Tuesday, January 8, 2013

Ramial Chipped Wood

I got an interesting e-mail recently from a reader regarding a soil amendment I formerly knew nothing about - "ramial chipped wood."

Just when I think I'm nearing a Unified Field Theory of gardening, new doors open. The links are fascinating:
Hello David,

I just read your recent article in the November issue of Natural Awakenings. I think your column is a great addition to the magazine.

One thing that caught my eye was your mention of the film Back to Eden. After watching it about 6 or 7 months ago I spoke with a professional agricultural consultant, and in our conversation he said that the ideal garden soil would be that originating from a hardwood forest. He suggested venturing into a hardwood forest and removing the top few inches of a section, and bringing it back to my garden. I then decided to search on the web to see if I could find out more information about the soil of hardwood forests. After a while I came across an article about ramial chipped wood. Canadian researchers at Laval University, in Quebec, Canada, began researching the effects of wood chips in agriculture back in 1978. Their research continued for many years and they made some big discoveries. Rather than go deeper into the subject in this email, I'll give you some great links about their work. It took a while to find some of these.

http://www.dirtdoctor.com/view_org_research.php?id=69

http://www.mofga.org/Default.aspx?tabid=700m

http://www.docstoc.com/docs/83576769/The-Clue

http://www.ipcp.org.br/References/Solos/MadeiraRamial/doc59b.pdf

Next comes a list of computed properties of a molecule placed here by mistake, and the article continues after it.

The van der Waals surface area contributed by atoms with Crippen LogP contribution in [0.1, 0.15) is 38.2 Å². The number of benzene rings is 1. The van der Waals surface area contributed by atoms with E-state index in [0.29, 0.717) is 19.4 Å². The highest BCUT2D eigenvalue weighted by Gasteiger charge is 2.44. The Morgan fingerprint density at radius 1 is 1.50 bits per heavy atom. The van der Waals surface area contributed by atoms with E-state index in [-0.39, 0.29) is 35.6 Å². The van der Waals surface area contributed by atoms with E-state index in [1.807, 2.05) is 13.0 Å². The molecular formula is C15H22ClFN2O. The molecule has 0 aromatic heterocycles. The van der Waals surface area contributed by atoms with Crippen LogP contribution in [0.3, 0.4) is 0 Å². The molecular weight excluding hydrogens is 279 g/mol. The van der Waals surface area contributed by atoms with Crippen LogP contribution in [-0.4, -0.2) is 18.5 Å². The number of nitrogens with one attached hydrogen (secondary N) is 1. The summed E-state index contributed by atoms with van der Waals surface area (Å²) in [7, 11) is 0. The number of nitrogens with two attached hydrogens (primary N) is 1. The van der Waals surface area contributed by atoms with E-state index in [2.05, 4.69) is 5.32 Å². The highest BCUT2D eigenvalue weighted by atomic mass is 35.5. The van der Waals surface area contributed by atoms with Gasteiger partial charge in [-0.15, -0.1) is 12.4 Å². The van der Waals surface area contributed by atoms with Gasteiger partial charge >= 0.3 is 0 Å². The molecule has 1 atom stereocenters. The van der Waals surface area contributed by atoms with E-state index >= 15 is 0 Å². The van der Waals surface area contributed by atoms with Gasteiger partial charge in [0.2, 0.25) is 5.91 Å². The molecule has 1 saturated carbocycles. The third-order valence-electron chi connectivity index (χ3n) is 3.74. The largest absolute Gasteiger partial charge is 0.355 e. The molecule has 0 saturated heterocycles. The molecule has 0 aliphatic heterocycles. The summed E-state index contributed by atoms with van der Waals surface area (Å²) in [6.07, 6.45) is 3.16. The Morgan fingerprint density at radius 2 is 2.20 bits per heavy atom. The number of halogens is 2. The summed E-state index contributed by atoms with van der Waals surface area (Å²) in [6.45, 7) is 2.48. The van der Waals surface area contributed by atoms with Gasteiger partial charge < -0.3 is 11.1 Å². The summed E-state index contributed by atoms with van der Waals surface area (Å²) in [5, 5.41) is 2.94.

Prior to the Canadian research, there was an experiment done at Cornell University, in New York. It spanned 15 years, from 1951-1966. Just as the Canadians discovered, there were great improvements in soil structure and fertility.

http://ecommons.cornell.edu/bitstream/1813/4025/1/FLS-002.pdf

Best Regards,

Richard (expurgated)
Gainesville, FL

Amazing stuff. Thanks to Richard for sending over the links... I spent half a night reading away. It just shows how little we really know about forests and their regenerative power.

I think I'm gonna go throw some sticks around the fruit trees now.

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9 Comments:

At January 9, 2013 at 4:28 PM , Blogger Jason Braeburn said...

I got myself a pickup truck load of half rotted logs today, and was wondering how I could incorporate them into the soil around my existing fruit trees? These things are like garden gold, half rotted, half not; some of them are even charred on the outside! Can I cut them up into 1 foot or so pieces and just lay them on top of the soil line around the trunks? Or is it safe to dig into the soil a little bit? I don't want to disturb the roots! *confused*

 
At January 9, 2013 at 5:30 PM , Blogger Survival Gardener, AKA David the Good said...

I'd drop some on the ground where you like and bury others. The ones above ground are good hiding places for beneficial insects, snakes, etc., while they last - and beneath the ground, they act as a good medium for fungi as well as being a long-term water reservoir.